Like most brilliant scientists in Golden Age comics, Dynamic Man’s would-be mentor perished as soon as his greatest dream was realized. The newly sentient being grimly vowed to continue the scientist’s “good work” and embarked upon a glorious super-hero career that lasted all of four issues.

(Although he was revived a few years back by J. Michael Straczynski and Chris Weston as a neutered being disgusted by any and all forms of sex.  Great idea!)

That would normally be all she wrote, but one year later another Dynamic Man with a nearly identical character design and origin appeared in the first issue of Harry A. Chesler’s Dynamic Comics.

Nobody seems to know if the appearance of a second hero so similar to one that failed months before is a coincidence or a less heralded example of the type of editorial policies that led to two separate Phantom Ladies.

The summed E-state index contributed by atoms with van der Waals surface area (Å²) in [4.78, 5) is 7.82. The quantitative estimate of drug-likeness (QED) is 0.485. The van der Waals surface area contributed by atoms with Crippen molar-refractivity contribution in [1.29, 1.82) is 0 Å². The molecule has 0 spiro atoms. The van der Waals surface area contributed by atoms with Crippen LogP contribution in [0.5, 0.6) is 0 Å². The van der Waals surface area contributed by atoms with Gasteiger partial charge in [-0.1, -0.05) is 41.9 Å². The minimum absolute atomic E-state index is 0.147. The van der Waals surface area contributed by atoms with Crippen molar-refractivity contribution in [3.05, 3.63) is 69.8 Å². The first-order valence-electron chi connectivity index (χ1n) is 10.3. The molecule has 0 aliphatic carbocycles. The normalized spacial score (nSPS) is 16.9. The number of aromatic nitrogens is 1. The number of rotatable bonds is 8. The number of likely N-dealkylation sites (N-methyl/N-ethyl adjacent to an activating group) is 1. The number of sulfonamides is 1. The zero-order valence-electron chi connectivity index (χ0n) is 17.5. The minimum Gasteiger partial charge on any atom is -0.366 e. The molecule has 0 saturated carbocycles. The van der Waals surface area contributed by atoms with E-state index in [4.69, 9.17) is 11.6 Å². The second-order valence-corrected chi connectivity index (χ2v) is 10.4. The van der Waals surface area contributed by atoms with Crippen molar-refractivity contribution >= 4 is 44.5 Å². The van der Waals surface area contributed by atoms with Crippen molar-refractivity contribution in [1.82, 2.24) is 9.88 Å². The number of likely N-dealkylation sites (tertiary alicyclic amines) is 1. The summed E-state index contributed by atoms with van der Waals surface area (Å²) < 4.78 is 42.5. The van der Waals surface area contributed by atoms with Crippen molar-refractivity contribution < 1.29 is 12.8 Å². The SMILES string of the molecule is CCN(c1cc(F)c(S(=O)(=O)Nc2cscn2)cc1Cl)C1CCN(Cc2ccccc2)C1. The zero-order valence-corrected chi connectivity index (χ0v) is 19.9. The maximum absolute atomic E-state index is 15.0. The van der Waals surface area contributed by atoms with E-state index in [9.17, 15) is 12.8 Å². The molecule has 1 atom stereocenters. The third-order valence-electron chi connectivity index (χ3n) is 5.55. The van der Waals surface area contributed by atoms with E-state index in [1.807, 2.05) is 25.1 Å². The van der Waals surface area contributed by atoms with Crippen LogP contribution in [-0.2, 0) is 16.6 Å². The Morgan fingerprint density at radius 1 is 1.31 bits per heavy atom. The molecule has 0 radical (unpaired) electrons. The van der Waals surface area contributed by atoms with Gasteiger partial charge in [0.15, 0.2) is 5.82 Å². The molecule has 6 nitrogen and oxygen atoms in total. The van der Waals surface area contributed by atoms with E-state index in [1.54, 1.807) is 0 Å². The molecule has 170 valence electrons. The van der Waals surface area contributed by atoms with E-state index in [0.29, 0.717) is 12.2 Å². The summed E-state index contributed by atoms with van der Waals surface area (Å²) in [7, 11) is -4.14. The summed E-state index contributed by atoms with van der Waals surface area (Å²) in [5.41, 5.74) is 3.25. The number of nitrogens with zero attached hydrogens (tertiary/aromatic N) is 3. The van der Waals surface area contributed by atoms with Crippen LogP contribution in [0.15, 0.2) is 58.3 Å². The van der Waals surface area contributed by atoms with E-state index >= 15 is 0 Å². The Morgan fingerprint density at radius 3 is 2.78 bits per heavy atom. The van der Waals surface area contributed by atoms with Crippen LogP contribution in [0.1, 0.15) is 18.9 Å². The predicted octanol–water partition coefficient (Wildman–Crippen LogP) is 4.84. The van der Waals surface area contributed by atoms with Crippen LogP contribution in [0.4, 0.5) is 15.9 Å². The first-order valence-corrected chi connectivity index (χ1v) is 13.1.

At any rate, this Dynamic Man far outpaced his predecessor by lasting a good seven years before fading into comic-book limbo. Like Marvel’s Dynamic Man, the Chesler hero was also revived in the 21st Century as a false hero. This time, thanks to Alex Ross, the one-time crusader acted as an agent for a nefarious global conspiracy.

(Another great idea!)

The following story originally appeared in Dynamic Comics # 13 (Harry A. Chesler, January 1945). The art is provided by Al Plastino, a name that is no doubt familiar to fans of the Silver-Age Superman.








Get Off My Lawn!


The Golden Age Spider Woman was an unusual heroine even by the era’s standards. Helen Goddard, a beautiful shut-in who lived alone in the Ozarks, dressed up as a gigantic spider to keep intruders off her property.